Are debts shared in divorce?
Written by Will Lyon on 17 May 2019
Going through divorce isn’t easy. Along with all the emotional stress, you’ll have to deal with splitting up your assets in a reasonable manner and arranging how your debts are divided up, which is easier said than done. However, if you know what you are liable for, it could make the whole process that little bit more straightforward.
Who is responsible for the debt after a divorce?
When getting a divorce, you will need to organise your debts based on who took them out and signed for them. You may have borrowed money alone or you may have done this in joint names with your partner, either way, you need to decide who is responsible for what.
During a marriage, any debts taken out jointly will be in both of your names and will need to be paid back by both of you. If you have signed for a credit agreement in your name only, you will be responsible for that debt and your partner will not be liable for paying the debt.
When you get divorced, the court could order that one partner pay off the other partner’s debt. This could happen for a number of reasons, for example if one partner requires additional financial support.
If you hold a joint bank account with your ex-partner, you will both be responsible for the credit or debt that account holds. You may find that one of you has spent more than the other (maybe without the other’s permission) but you’ll both be equally liable for any debt in the eyes of your creditors.
What are your priority debts?
If you are struggling with multiple debts, your priority debts should take precedence. These include your mortgage and utility bills, as failing to pay these in full and on time could result in the loss of your home and basic everyday essentials, like gas and electricity.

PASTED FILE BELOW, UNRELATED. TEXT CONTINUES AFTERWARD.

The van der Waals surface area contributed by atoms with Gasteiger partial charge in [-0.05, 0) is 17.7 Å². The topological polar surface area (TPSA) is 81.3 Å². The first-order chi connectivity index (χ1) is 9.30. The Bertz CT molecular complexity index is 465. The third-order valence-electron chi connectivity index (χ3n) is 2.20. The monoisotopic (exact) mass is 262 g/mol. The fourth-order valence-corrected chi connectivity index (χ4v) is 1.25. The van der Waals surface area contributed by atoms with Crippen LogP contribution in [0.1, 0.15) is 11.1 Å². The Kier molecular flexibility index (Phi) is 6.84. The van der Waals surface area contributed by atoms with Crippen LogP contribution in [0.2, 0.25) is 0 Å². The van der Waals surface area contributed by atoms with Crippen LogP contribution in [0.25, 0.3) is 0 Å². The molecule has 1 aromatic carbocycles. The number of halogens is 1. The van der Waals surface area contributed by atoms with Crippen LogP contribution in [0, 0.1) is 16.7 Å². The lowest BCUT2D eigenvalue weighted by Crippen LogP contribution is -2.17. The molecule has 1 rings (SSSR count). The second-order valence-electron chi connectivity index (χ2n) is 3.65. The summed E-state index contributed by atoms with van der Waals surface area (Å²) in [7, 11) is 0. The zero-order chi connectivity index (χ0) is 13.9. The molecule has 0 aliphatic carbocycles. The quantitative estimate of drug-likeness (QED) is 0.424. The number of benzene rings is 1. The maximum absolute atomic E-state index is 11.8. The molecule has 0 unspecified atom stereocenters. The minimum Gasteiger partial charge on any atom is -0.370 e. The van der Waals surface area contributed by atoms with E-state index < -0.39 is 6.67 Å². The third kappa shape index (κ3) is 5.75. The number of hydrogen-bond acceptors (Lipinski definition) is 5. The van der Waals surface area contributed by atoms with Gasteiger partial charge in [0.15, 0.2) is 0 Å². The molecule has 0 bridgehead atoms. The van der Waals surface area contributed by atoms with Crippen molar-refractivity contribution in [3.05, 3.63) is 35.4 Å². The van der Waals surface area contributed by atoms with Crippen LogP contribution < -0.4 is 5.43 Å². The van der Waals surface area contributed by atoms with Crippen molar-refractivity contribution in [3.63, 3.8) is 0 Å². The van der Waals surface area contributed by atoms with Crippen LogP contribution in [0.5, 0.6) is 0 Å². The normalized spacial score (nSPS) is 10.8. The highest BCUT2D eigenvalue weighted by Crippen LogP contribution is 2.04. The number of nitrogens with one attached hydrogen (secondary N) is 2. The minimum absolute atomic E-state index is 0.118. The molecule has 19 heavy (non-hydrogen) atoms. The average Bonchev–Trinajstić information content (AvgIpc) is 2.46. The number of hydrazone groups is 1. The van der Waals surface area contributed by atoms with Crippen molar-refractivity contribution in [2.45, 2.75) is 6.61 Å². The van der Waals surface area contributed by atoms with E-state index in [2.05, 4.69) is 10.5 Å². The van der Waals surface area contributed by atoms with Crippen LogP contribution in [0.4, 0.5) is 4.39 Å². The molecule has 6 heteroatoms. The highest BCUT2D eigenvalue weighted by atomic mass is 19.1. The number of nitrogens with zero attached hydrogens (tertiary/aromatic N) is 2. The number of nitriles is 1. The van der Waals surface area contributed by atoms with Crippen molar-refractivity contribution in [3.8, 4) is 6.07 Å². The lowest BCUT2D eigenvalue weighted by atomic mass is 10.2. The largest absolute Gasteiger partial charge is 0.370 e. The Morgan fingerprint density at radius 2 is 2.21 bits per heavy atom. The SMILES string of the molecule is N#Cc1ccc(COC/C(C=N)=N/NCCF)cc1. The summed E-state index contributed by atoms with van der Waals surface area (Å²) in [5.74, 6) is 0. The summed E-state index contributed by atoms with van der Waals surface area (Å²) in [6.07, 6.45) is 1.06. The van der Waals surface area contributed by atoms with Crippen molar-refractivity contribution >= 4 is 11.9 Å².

If you have other debts that you cannot afford to repay, you should attempt to make token payments to these creditors to show you are making an effort. However, you should contact your creditors and explain your situation to see if you can be offered a payment break or reduced monthly payments. Some lenders may even freeze interest and fees, but this isn’t guaranteed.
What are the consequences of not paying off joint debts?
If you do not pay back your debts in full and on time as per your agreement with the creditor, it is likely you will be chased for the money. Your lender will contact you and ask for an explanation as to why your payments are late.
You may also find that your creditors impose charges and fees onto your debts. This shouldn’t come as a shock, as your contractual agreement should have been made clear to you when taking out the debt.
You should not stop making payments outright, without first obtaining debt advice. Not only will you usually incur late fees, you may find it difficult to get credit in the future. If you are refusing to pay debts in joint names, you should think about how this could affect you and your partner’s credit ratings and financial standing; you may be forced into bankruptcy, if a lender decided to pursue this route.
Try your best to compromise
If you are in the process of separating or have just done so, managing debt may be pushed towards the back of your mind. However, you should be prepared to arrange your debts to try and make the separation as easy as possible.
If you and your ex-partner cannot come to an agreement, you will have to talk it over and decide who is responsible for what. You may wish to compromise and decide on sharing out the debts, so each of you takes responsibility for paying off certain creditors.
What do you do if your partner doesn’t cooperate?
If you find that your ex-partner is refusing to pay back what they owe, you can approach your lender for advice. Although this isn’t guaranteed, you may find that lower repayments can be made towards your debt, spread over a longer period of time. You may also be able to put restrictions on your joint account to prevent more money leaving it. It’s wise to act to make sure you protect your credit rating as best you can.
If you feel your bank or lender isn’t dealing with your case fairly, you can appeal to the Financial Ombudsman Service and explain your situation to them. Although they won’t be able to arrange your debts, they can work with your lender to make sure they are behaving in the correct manner.
Get debt help and advice
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Our advisers are here to help and they will be happy to talk to you about your financial situation. Get in touch today by calling our freephone number: 0800 280 2816.
Filed under Living in Debt